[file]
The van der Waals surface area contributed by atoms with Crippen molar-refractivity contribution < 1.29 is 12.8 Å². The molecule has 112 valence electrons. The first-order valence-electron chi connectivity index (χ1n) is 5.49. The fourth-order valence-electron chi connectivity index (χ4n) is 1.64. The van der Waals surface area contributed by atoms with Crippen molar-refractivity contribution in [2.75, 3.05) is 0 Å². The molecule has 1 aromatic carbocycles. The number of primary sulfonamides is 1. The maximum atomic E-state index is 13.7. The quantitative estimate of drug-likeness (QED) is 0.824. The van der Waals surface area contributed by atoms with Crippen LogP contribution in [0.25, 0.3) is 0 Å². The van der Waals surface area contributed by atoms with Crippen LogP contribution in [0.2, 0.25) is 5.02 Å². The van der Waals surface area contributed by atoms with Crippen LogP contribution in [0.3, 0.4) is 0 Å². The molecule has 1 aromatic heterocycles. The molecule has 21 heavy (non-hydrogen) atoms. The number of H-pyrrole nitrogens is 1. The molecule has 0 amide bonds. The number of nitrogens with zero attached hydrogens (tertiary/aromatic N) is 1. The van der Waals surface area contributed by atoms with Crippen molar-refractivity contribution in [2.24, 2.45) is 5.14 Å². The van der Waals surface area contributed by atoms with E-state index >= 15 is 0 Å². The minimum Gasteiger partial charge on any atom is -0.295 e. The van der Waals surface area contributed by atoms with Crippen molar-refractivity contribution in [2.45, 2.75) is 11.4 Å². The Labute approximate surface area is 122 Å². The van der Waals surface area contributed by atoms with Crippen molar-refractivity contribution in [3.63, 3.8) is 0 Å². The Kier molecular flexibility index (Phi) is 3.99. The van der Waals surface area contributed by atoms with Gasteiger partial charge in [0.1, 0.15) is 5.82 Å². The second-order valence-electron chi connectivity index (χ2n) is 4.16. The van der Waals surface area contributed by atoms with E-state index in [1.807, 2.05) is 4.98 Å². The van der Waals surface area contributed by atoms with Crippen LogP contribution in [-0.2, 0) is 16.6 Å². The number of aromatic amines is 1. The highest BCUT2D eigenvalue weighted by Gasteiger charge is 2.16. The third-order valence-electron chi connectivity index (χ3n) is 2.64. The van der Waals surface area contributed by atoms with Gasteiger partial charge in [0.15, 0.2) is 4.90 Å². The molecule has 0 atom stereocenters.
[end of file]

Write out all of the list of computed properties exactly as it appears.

The van der Waals surface area contributed by atoms with Crippen molar-refractivity contribution < 1.29 is 12.8 Å². The molecule has 112 valence electrons. The first-order valence-electron chi connectivity index (χ1n) is 5.49. The fourth-order valence-electron chi connectivity index (χ4n) is 1.64. The van der Waals surface area contributed by atoms with Crippen molar-refractivity contribution in [2.75, 3.05) is 0 Å². The molecule has 1 aromatic carbocycles. The number of primary sulfonamides is 1. The maximum atomic E-state index is 13.7. The quantitative estimate of drug-likeness (QED) is 0.824. The van der Waals surface area contributed by atoms with Crippen LogP contribution in [0.25, 0.3) is 0 Å². The van der Waals surface area contributed by atoms with Crippen LogP contribution in [0.2, 0.25) is 5.02 Å². The van der Waals surface area contributed by atoms with Crippen LogP contribution in [0.3, 0.4) is 0 Å². The molecule has 1 aromatic heterocycles. The molecule has 21 heavy (non-hydrogen) atoms. The number of H-pyrrole nitrogens is 1. The molecule has 0 amide bonds. The number of nitrogens with zero attached hydrogens (tertiary/aromatic N) is 1. The van der Waals surface area contributed by atoms with Crippen molar-refractivity contribution in [2.24, 2.45) is 5.14 Å². The van der Waals surface area contributed by atoms with E-state index >= 15 is 0 Å². The minimum Gasteiger partial charge on any atom is -0.295 e. The van der Waals surface area contributed by atoms with Crippen molar-refractivity contribution in [2.45, 2.75) is 11.4 Å². The Labute approximate surface area is 122 Å². The van der Waals surface area contributed by atoms with Crippen molar-refractivity contribution in [3.63, 3.8) is 0 Å². The Kier molecular flexibility index (Phi) is 3.99. The van der Waals surface area contributed by atoms with Gasteiger partial charge in [0.1, 0.15) is 5.82 Å². The second-order valence-electron chi connectivity index (χ2n) is 4.16. The van der Waals surface area contributed by atoms with E-state index in [1.807, 2.05) is 4.98 Å². The van der Waals surface area contributed by atoms with Crippen LogP contribution in [-0.2, 0) is 16.6 Å². The number of aromatic amines is 1. The highest BCUT2D eigenvalue weighted by Gasteiger charge is 2.16. The third-order valence-electron chi connectivity index (χ3n) is 2.64. The van der Waals surface area contributed by atoms with Gasteiger partial charge in [0.15, 0.2) is 4.90 Å². The molecule has 0 atom stereocenters.